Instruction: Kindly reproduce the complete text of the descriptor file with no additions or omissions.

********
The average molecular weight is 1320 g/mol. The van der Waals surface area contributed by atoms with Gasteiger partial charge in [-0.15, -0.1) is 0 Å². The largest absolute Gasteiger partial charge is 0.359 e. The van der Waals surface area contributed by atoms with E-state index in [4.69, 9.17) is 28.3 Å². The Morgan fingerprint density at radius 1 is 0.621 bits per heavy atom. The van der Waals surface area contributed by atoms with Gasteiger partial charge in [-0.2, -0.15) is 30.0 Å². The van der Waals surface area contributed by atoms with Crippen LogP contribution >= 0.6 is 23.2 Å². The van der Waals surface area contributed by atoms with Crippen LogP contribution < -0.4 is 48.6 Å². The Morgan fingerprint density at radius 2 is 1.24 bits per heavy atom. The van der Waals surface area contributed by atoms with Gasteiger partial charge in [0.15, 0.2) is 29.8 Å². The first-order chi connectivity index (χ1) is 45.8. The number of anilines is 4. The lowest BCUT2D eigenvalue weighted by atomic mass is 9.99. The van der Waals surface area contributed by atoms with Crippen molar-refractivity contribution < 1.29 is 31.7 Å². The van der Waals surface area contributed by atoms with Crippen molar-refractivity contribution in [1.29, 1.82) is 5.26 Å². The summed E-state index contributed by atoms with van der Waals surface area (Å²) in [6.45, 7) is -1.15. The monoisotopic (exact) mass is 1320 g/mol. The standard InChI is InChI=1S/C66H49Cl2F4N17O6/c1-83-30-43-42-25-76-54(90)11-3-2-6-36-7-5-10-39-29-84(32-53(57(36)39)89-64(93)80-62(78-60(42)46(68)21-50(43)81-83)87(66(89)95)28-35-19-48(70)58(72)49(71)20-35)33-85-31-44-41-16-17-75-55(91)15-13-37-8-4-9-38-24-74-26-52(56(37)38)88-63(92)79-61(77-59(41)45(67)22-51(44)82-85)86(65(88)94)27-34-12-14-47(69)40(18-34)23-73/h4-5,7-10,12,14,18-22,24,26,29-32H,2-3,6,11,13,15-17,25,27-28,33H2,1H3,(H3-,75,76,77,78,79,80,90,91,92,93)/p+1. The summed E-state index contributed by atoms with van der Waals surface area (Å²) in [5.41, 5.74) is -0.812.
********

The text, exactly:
The average molecular weight is 1320 g/mol. The van der Waals surface area contributed by atoms with Gasteiger partial charge in [-0.15, -0.1) is 0 Å². The largest absolute Gasteiger partial charge is 0.359 e. The van der Waals surface area contributed by atoms with E-state index in [4.69, 9.17) is 28.3 Å². The Morgan fingerprint density at radius 1 is 0.621 bits per heavy atom. The van der Waals surface area contributed by atoms with Gasteiger partial charge in [-0.2, -0.15) is 30.0 Å². The van der Waals surface area contributed by atoms with Crippen LogP contribution >= 0.6 is 23.2 Å². The van der Waals surface area contributed by atoms with Crippen LogP contribution < -0.4 is 48.6 Å². The Morgan fingerprint density at radius 2 is 1.24 bits per heavy atom. The van der Waals surface area contributed by atoms with Gasteiger partial charge in [0.15, 0.2) is 29.8 Å². The first-order chi connectivity index (χ1) is 45.8. The number of anilines is 4. The lowest BCUT2D eigenvalue weighted by atomic mass is 9.99. The van der Waals surface area contributed by atoms with Crippen molar-refractivity contribution < 1.29 is 31.7 Å². The van der Waals surface area contributed by atoms with Crippen molar-refractivity contribution in [1.29, 1.82) is 5.26 Å². The summed E-state index contributed by atoms with van der Waals surface area (Å²) in [6.45, 7) is -1.15. The monoisotopic (exact) mass is 1320 g/mol. The standard InChI is InChI=1S/C66H49Cl2F4N17O6/c1-83-30-43-42-25-76-54(90)11-3-2-6-36-7-5-10-39-29-84(32-53(57(36)39)89-64(93)80-62(78-60(42)46(68)21-50(43)81-83)87(66(89)95)28-35-19-48(70)58(72)49(71)20-35)33-85-31-44-41-16-17-75-55(91)15-13-37-8-4-9-38-24-74-26-52(56(37)38)88-63(92)79-61(77-59(41)45(67)22-51(44)82-85)86(65(88)94)27-34-12-14-47(69)40(18-34)23-73/h4-5,7-10,12,14,18-22,24,26,29-32H,2-3,6,11,13,15-17,25,27-28,33H2,1H3,(H3-,75,76,77,78,79,80,90,91,92,93)/p+1. The summed E-state index contributed by atoms with van der Waals surface area (Å²) in [5.41, 5.74) is -0.812.